The challenge comes at the early stage, when it's tempting to dismiss novel ideas as impractical or impossible. Glen Bull, an education professor at University of Virginia, emphasizes the importance of looking ahead so you can position yourself to catch the early wave of a promising classroom strategy or emerging technology. This is part of the innovator's mindset, too. Although many of today's teachers and students would be hard-pressed to remember a time before schools had access to the Internet, this online world was once an untested, even controversial idea for education. "When we first proposed connecting all public schools to the Internet, people thought that was craziest thing they'd ever heard of," Bull admits. "What people missed seeing was the trajectory -- imagining where this could go. You have to consciously link [innovations] to learning outcomes."

Now, Bull and his team are hard at work on a new project that introduces children to engineering with the use of inexpensive desktop fabricators -- a kind of 3-D printer. "We're right at the cusp," he says, "in the same way that we caught the leading edge of the Internet revolution. We expect this to be just as profound."

Educators who know how to look ahead are able to anticipate the benefits of introducing promising approaches or technologies.

Can You Overcome Obstacles?

Innovation can be a messy process, fraught with failure and frustration. Even in the business world, where there's tolerance for risk if it might lead to financial rewards, the quest for new ideas can get messy. If educators can accept the creative mess that comes along with the process, innovation stands a chance.

Educators who have the innovator's mindset don't get frustrated by "yeah, but..." thinking. They find workarounds to obstacles, whether that means being creative about securing resources, finding flexibility within the curriculum, or overcoming technology barriers so that students have access to the powerful tools they need.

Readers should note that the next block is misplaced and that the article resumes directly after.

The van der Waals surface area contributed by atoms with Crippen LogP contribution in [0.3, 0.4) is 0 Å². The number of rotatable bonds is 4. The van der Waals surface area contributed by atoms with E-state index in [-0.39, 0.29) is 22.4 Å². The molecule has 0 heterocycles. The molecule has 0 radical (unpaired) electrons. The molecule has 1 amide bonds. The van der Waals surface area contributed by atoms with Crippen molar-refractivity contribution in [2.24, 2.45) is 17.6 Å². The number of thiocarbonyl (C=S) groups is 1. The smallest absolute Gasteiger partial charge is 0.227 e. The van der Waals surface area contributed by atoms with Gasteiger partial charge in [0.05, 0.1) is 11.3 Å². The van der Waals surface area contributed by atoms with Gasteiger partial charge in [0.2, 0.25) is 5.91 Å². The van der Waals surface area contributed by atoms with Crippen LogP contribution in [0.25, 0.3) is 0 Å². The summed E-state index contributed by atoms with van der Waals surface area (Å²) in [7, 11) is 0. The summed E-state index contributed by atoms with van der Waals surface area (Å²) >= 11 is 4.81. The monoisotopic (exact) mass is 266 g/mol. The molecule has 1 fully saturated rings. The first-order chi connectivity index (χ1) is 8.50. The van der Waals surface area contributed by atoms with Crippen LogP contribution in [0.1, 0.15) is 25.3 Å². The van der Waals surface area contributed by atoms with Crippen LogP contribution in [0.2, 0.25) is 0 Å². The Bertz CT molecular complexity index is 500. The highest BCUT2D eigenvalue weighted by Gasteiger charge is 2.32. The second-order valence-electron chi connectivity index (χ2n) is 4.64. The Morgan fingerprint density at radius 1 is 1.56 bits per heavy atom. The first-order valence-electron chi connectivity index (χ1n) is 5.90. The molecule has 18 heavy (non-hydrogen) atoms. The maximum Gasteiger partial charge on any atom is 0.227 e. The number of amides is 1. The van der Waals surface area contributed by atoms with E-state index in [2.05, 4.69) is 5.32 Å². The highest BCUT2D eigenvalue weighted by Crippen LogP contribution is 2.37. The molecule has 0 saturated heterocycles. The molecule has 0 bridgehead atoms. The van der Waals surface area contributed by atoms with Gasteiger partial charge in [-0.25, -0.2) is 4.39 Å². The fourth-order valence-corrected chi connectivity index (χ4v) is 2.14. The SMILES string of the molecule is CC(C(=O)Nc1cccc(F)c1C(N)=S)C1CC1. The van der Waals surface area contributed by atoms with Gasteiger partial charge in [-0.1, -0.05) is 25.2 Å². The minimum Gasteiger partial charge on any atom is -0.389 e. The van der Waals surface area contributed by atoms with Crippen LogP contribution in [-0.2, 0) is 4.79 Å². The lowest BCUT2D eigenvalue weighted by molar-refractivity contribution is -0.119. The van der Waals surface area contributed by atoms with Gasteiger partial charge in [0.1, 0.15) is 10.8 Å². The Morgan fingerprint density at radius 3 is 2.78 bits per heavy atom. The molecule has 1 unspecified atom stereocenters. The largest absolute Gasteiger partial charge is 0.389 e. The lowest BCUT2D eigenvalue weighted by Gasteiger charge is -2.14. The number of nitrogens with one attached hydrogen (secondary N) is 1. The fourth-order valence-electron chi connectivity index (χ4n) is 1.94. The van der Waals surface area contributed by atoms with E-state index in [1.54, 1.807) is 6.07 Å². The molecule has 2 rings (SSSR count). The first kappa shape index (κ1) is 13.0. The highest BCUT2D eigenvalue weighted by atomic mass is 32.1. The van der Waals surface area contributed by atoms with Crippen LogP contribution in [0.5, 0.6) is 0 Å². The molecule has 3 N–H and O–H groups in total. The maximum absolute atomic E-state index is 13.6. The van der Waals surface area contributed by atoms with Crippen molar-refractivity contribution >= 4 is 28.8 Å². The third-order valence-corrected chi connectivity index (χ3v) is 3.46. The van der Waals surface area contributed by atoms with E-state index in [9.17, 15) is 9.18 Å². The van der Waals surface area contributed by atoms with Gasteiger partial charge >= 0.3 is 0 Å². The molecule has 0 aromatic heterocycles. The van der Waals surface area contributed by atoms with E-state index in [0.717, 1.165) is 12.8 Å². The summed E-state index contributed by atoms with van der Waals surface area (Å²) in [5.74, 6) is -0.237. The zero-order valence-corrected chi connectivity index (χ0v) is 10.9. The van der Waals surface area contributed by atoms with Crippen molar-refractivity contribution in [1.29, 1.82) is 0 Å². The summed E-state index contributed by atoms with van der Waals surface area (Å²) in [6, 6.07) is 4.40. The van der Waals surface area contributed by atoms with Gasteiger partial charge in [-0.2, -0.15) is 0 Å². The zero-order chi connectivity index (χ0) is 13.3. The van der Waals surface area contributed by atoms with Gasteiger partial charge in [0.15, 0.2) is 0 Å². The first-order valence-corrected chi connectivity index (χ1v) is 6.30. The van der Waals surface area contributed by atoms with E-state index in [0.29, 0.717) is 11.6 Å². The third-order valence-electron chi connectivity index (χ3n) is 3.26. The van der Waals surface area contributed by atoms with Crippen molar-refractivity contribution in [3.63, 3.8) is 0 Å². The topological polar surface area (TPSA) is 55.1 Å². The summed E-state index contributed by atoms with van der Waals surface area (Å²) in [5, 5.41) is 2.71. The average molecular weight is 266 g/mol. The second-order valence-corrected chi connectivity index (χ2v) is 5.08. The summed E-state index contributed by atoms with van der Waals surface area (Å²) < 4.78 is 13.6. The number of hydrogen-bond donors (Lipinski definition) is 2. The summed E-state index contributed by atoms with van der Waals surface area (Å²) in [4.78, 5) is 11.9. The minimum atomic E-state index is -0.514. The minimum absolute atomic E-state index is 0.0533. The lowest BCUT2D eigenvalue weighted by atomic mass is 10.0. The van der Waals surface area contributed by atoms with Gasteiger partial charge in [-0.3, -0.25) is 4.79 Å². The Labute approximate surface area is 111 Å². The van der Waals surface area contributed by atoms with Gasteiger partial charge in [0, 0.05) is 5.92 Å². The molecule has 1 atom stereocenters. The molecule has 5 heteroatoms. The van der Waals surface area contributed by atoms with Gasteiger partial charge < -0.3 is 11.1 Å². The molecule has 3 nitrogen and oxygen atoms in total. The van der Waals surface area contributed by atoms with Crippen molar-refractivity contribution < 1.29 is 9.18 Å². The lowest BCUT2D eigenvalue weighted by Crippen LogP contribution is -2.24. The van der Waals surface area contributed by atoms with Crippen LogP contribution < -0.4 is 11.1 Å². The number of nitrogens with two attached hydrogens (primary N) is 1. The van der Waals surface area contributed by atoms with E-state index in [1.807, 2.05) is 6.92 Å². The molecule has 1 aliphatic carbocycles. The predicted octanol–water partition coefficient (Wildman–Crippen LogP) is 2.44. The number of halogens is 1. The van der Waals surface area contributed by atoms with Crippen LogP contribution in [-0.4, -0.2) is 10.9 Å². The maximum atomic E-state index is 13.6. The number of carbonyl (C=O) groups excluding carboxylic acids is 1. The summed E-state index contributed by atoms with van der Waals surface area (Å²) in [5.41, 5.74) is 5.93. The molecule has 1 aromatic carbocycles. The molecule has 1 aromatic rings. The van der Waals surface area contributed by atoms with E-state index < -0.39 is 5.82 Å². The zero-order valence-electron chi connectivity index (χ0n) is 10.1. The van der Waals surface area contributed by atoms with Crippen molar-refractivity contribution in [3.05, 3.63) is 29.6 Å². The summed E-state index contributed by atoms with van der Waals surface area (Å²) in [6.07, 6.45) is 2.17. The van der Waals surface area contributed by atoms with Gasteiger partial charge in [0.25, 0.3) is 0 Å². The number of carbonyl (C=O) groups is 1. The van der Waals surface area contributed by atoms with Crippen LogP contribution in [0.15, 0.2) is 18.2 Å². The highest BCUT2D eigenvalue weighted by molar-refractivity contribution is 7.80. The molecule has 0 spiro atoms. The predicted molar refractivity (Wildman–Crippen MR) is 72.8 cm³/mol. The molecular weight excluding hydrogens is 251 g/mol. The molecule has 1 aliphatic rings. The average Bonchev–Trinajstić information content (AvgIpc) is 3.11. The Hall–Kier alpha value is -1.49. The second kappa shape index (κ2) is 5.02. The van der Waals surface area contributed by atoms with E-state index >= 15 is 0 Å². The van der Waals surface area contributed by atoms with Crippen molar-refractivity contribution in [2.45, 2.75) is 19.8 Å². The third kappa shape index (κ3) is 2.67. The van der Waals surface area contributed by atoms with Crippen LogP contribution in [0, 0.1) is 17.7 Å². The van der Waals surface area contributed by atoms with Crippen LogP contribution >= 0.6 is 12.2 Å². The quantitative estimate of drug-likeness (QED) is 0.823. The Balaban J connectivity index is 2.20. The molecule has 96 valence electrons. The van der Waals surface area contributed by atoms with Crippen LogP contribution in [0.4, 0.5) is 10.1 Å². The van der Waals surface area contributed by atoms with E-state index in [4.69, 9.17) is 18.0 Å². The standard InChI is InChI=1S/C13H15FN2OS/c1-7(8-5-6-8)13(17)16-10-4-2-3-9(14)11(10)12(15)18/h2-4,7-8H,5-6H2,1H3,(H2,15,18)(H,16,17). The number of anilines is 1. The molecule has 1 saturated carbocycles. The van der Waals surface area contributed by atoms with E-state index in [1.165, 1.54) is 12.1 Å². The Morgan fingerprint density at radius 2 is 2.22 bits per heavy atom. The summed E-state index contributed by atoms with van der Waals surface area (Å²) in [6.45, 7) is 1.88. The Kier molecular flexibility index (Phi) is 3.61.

Do You Help Good Ideas Grow?

Innovative educators find a way to move ideas ahead. They not only recognize opportunities, but also know how to create them. And once they hit on a good idea, they make sure to spread the word. Being able to take a worthy idea to scale is one more quality that innovators share.

Educators with this mindset know how to build buzz for good ideas. They find allies and brainstorming partners. They build collaborative platforms, such as project wikis that others can join and expand. They open windows to the innovation happening in their classroom by inviting the community to project showcase events or posting video documentaries of student accomplishments.

When these qualities come together in the classroom, students stand to gain. Antero Garcia offers a good example. As a high school English teacher in a high-poverty neighborhood of Los Angeles, he regularly designed learning experiences such as alternate reality games that engaged students in new ways. These experiences have unfolded because he stays on the lookout for connections and expertise beyond the classroom. He looks for opportunities in which students can influence their community. He reflects publicly about these projects on his blog, The American Crawl, as well as on collaborative publishing sites like the National Writing Project's Digital IS.

"Innovation is not a word you hear much in teaching circles or as a way to describe what teachers do. In my experience as a teacher," Garcia says, "no one's ever called us innovators." The very word "sounds disruptive," he adds, but in a good way. "If used authentically by the teaching profession, innovation could be a way to turn things around."

Imagine the energy we might unleash if we can encourage more of these qualities, among educators and students alike.